On Friday, December 2, Food Studies at Brown warmly welcomes John Lang, Associate Professor of Sociology at Occidental College, to speak at Brown University on his recently published book, What’s So Controversial About Genetically Modified Food? All interested parties in the Providence area are warmly invited to attend.
As a sociologist of food who explores the intersection of consumption, culture, and trust, Lang could not have found a more compelling case study. Lang places the debate around genetically modified (GM) food and our current “menu of choice” in social context. He demonstrates how controversies about GM food are but “a proxy debate” that articulates larger issues of social and political power, cultural values, corporate responsibility, intellectual property, democratic practices, science, and technology through concerns regrading risks and benefits, expertise and knowledge, fear and trust.
Lang novelly argues that genetic modification is not only a complex issue, but perhaps one that has misguided our attention and political activism. Going so far as to describe GM food controversies as “largely symbolic in content,” Lang points us to the heart of the issue as he writes:
Time, energy and money have been dedicated to debates about whether GM food has more potential for good or evil, yet these resources might be better spent seeking solutions to known problems in agricultural practices and systems, like contaminated and inadequate water supplies, degraded soil quality, stresses of climate change and persistent distribution problems. That we have become so focused on genetic modification controversies is the biggest problem of all. The scientific tool of genetic modification is not the ultimate problem, but rather a distraction from the persistent problems that plague our international food system.
After spending more than a decade researching this topic, Lang shares, “I hold a relatively neutral position on GM food.” He asserts that rather than narrowly focusing on genetically modified foods or issues like GM labeling, we will be better served by broadly advocating for increased social responsibility and local adaptability throughout the food system. Such a focus seeks to dismantle the links between profit, industry-wide consolidation, scientific hegemony, and intellectual property law—which form the current foundations of genetically modified technology.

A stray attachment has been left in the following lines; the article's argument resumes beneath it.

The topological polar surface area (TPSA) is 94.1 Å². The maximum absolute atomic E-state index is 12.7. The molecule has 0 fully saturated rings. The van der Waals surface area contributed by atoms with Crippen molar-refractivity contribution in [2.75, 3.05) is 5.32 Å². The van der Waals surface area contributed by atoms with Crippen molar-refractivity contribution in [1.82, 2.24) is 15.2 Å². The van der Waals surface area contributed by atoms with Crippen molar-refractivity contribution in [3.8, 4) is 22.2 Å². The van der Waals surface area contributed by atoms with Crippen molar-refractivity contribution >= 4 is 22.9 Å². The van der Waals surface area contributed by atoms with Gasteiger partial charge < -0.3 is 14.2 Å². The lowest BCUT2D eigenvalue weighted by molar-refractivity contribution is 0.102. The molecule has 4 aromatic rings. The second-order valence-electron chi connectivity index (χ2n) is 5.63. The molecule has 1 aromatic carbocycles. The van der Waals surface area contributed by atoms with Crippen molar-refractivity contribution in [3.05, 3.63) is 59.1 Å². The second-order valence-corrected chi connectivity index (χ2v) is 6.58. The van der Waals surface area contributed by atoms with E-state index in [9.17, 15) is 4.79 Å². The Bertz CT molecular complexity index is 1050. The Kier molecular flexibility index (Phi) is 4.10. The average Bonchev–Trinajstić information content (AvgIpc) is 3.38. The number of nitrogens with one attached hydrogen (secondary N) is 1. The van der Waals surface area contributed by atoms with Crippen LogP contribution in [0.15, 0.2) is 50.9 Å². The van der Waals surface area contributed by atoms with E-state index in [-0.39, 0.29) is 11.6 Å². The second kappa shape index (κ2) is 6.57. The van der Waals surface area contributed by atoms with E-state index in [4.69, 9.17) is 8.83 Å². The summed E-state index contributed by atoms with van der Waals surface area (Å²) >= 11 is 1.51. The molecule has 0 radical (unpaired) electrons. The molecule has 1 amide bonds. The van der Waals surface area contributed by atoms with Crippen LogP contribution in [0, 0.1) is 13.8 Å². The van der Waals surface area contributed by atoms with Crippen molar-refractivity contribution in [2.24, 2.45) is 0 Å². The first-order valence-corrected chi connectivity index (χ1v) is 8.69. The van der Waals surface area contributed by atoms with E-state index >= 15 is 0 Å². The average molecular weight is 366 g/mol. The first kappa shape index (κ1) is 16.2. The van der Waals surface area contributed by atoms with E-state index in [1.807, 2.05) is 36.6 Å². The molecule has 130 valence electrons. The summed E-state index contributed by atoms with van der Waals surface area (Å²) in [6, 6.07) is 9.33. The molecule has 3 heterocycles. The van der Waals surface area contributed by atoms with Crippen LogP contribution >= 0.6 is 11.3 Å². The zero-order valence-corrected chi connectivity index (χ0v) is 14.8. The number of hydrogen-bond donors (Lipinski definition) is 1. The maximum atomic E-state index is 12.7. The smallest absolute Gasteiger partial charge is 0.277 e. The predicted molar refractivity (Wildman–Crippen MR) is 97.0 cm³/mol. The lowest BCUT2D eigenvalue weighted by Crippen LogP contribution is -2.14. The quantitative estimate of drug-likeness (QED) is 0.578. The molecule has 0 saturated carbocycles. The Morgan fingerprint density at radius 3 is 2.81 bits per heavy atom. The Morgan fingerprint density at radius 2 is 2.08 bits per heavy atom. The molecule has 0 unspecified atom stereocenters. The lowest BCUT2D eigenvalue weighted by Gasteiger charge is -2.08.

In the end, Lang finds inspiration in Hunter S. Thompson’s The Rum Diary: The Long Lost Novel; that we can make good use of “the continuing tension between restless idealism and an impending sense of doom” to fuel our search and activism for more just and culturally appropriate solutions within our global food system.
Please Join Food Studies at Brown for:
The Tension Between Idealism and Doom: Our Future with Genetically Modified Food
John Lang | Associate Professor of Sociology, Occidental College
December 2, 2016 | 3:30 pm | Smith-Buonanno 106, 95 Cushing Street (Map)
Warmly open to the public
Co-Sponsored by Brown University American Studies, Science and Society, the Institute at Brown for Environment and Society, Anthropology, and BIOL 0190U: Plant Development, Structure and Function
About Food Studies at Brown
Food Studies at Brown began in spring 2016 and currently involves dozens of faculty members across disciplines such as American Studies, Anthropology, Biology, English, Environmental Studies, Medicine, and Public Health. Courses offered by Food Studies at Brown affiliated faculty explore food, culture, and identity; food systems, agriculture, and sustainability; food policy and issues; nutrition, health, disease, and medicine; and food writing and media; among other topics as well.
Food Studies at Brown approaches food from a broad and interdisciplinary perspective. We examine the relationship between food and all aspects of the human experience, including culture and biology, individuals and society, global pathways and local contexts. Across our campus, faculty, students, and staff engage with food in myriad meaningful ways. Food Studies at Brown endeavors to bring food-related research, teaching, projects, activities, and events together in one place so that we can synthesize our efforts across campus and the community.
For more information regarding Food Studies at Brown, contact Emily Contois at emily_contois [AT] brown.edu.
Top image credit: Emily Contois, 2016